Changing 'Neglected' Perception of East Dedham High Priority for Mother Brook Community Group
The group looks to help with finding a new use of the current Avery School and pushing for a new playground and recreation center near Condon Park.
Editor's Note: This is part of a series of Q&A sessions Dedham Patch had with a member of each of the grassroots organizations in town.
The Mother Brook Community Group already has many achievements notched on its belt. From cleaning the banks of the storied brook to lobbying for a new Avery School, the group has accomplished a lot in just a few years.
But the group's chairman, Dan Hart, is looking to do more and expand the group's reach.
Dedham Patch talked with Dan Hart recently about what the group will try to accomplish in 2011.
Patch: What were your major achievements of 2010?
Dan Hart: We had a couple of events that we put on. One was the ‘Put the Breaks on Hunger’ at Thanksgiving that we partnered with Bridgestone Tire. Every year we have a couple of clean-ups. Last year, the largest one we did was in conjunction of the Charles River Watershed Association’s annual clean up.
We got together and helped maintain the Josh Reynolds’ Eagle Scout project that goes behind the back of Condon Park to the back of Delapa Plaza. We maintained that through the course of the year.
Patch: What are you focusing on in 2011?
DH: Hopefully bringing some attention back to Mother Brook, not just cleaning the banks, but dealing with the water quality itself.
Our group would love to lend a hand in putting the [proposed boundless] playground [Condon Park] together down there.
We have a couple of our board members that are serving on the Avery Reuse Committee, and we would obviously be trying to work with those people as well, and to what the best reuse of the school property would be. Whether it’s some type of civic/senior center a new library facility – or 15 years ago, they identified the police station as the No. 1 priority for building in the entire town. I think there is a lot of opportunity if the building is deemed structurally OK for any of those uses. [We will] help support what comes out of that committee.
Patch: What are your plans for fundraising?
DH: It is a very grassroots-type of approach. People just coming in and sending in small donations of any kind. We are looking to work with other groups in the community, whether it is someone putting in for mitigation funds, as opposed to having a large fund-raising campaign – we may do that in the future.
Patch: How will you work with other community groups?
DH: I asked that back in October, we had our first group meeting for the different community groups that we share a lot of commonalities with.
It was great one, just to share ideas with people like Dedham Square Circle and Dedham Civic Pride have learned from some of their errors, and really know what works and what doesn’t work. Find out what they are doing, and maybe we can learn from them. But also how we can help support the Dedham Civic Pride and their needs in East Dedham and along the Mother Brook area.
Maybe it is something we can do for the Flag Day Parade. The first thing we need to do is communicate. Maybe there is a tie in with what they are doing.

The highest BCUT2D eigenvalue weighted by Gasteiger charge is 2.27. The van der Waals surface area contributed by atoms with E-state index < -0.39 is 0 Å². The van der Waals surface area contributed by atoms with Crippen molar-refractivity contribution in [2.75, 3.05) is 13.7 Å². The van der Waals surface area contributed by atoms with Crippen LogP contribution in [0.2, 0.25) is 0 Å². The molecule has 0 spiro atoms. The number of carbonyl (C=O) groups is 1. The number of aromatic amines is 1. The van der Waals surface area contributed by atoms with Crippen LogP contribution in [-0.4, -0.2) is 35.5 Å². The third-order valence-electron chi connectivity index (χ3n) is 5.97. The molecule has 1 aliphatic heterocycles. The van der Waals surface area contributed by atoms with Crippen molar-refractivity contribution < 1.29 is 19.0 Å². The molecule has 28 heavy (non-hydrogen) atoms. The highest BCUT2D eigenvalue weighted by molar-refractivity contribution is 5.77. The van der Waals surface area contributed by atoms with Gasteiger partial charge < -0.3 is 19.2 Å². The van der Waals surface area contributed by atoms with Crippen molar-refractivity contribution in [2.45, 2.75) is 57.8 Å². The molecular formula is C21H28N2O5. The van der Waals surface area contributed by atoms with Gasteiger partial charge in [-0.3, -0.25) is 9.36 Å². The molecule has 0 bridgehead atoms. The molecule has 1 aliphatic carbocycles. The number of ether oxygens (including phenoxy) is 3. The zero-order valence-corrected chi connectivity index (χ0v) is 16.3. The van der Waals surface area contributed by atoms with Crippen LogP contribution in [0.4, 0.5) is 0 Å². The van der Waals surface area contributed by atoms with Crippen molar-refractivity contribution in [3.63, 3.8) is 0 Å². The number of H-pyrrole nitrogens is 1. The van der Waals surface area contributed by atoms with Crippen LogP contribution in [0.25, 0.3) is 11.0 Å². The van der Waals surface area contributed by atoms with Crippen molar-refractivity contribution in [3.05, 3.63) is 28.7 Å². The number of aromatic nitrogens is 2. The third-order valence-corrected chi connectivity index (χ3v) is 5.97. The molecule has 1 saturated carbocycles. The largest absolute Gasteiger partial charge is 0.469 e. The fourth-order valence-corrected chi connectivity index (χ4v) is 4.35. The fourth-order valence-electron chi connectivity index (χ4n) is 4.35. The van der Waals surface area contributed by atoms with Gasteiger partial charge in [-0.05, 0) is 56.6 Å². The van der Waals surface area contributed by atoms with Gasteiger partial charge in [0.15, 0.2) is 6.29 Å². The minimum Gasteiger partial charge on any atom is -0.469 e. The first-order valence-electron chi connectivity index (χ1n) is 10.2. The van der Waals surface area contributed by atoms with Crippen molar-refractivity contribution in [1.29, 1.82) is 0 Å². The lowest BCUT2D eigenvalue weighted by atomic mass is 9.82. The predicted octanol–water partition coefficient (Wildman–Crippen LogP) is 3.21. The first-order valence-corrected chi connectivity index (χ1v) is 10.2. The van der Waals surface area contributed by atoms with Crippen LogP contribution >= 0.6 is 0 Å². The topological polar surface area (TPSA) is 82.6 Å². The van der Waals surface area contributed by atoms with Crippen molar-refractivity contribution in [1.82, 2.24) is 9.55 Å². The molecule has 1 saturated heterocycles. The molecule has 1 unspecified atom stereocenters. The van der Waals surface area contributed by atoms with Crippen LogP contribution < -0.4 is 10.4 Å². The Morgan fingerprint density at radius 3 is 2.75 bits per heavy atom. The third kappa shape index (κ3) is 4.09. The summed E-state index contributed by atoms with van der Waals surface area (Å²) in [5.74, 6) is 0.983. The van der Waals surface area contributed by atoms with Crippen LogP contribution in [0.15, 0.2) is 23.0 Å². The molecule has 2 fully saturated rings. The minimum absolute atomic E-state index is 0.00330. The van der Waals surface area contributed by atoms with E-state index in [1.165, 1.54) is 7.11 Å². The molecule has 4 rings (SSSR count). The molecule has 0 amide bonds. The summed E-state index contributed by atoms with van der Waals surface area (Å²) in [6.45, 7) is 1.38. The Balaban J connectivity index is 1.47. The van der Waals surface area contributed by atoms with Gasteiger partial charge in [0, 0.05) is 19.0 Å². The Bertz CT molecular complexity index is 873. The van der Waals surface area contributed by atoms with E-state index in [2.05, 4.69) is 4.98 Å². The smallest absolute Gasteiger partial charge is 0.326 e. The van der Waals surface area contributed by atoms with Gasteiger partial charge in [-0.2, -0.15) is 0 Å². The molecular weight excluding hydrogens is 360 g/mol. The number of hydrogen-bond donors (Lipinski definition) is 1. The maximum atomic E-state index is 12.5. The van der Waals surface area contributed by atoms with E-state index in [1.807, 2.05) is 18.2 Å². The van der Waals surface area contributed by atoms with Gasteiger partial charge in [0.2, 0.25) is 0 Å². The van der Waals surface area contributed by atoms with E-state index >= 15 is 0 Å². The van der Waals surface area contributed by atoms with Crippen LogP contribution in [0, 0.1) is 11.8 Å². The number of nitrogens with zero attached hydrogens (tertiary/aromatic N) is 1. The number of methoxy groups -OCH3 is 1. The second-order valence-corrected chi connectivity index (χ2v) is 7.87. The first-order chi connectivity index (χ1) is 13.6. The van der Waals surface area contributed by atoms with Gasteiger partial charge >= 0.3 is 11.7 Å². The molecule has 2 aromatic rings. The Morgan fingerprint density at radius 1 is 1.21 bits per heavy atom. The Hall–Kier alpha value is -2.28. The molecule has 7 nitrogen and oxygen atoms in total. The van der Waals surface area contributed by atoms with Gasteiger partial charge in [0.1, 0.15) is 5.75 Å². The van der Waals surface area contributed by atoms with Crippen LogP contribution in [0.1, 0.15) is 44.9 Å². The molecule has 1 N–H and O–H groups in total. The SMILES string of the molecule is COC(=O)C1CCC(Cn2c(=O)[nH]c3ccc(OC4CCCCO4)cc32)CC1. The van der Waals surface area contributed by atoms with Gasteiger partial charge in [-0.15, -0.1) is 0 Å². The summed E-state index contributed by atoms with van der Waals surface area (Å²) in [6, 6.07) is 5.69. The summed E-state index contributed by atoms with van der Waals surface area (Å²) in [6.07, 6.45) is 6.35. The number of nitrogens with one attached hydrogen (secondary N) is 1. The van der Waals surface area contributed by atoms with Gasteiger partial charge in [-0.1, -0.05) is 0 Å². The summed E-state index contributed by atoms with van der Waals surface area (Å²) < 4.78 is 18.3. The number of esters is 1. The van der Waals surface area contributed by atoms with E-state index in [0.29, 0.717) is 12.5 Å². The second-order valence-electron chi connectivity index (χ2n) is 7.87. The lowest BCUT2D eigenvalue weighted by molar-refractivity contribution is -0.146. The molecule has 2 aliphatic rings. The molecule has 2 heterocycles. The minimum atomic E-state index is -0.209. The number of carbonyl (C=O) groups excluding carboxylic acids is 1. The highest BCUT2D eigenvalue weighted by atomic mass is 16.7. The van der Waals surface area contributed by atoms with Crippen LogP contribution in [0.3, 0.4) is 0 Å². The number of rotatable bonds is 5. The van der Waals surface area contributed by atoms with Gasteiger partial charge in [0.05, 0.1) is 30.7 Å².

That’s the biggest thing we can do right now – communicate and meet – to find out how we can support each other.
Patch: What challenges does Mother Brook Community Group face?
DH: I think there are a number of challenges. One of the first one is that we get hit with at times, is the kind of perception of the Mother Brook area and East Dedham. For a long time, people feel as though East Dedham has been neglected, for a variety of reasons. We need to change that view of East Dedham, and change that view of people that live in East Dedham, that it isn’t being neglected and that it is a valuable asset to the town. We need to dig ourselves out of that perception. I don’t think that is specific to 2011 – that is something we face year after year.
For 2011, the funding for the town departments that we rely on to help the community is going to be tight – whether it is Dedham Civic Pride, Parks and Recreation Department or DPW. Their budgets each year get tighter and tighter. We are going to have to be more vocal for those groups in order to get some things done.
It’s not always funding, but a lot of it comes down to what the DPW’s priorities are going to be with limited funds, and what the Parks and Rec Department’s priorities are going to be with limited funds.
Patch: How will the group keep members motivated and attract new ones?
DH: One of the things for us, is a lot of the projects that we try to take on along the brook itself is that you see the results yourself. Last year, we still pulled out in excess of 30 shopping carts, tire rims, traffic cones, you name it. When those piles are sitting there, we get people stopping saying ‘nice job’ or ‘keep up the good work.’ I think being out and visible with those types of projects helps us to keep our name in front of people. If they can associate our name with good work, that helps.
I think if we were an organization that spent more time trying to get things done through meetings or different support mechanism, it would be more difficult because we don’t have that connection to people.
There are a lot of distractions out there, so if we can keep our name in front of people on a positive sign then we can keep a good core of people.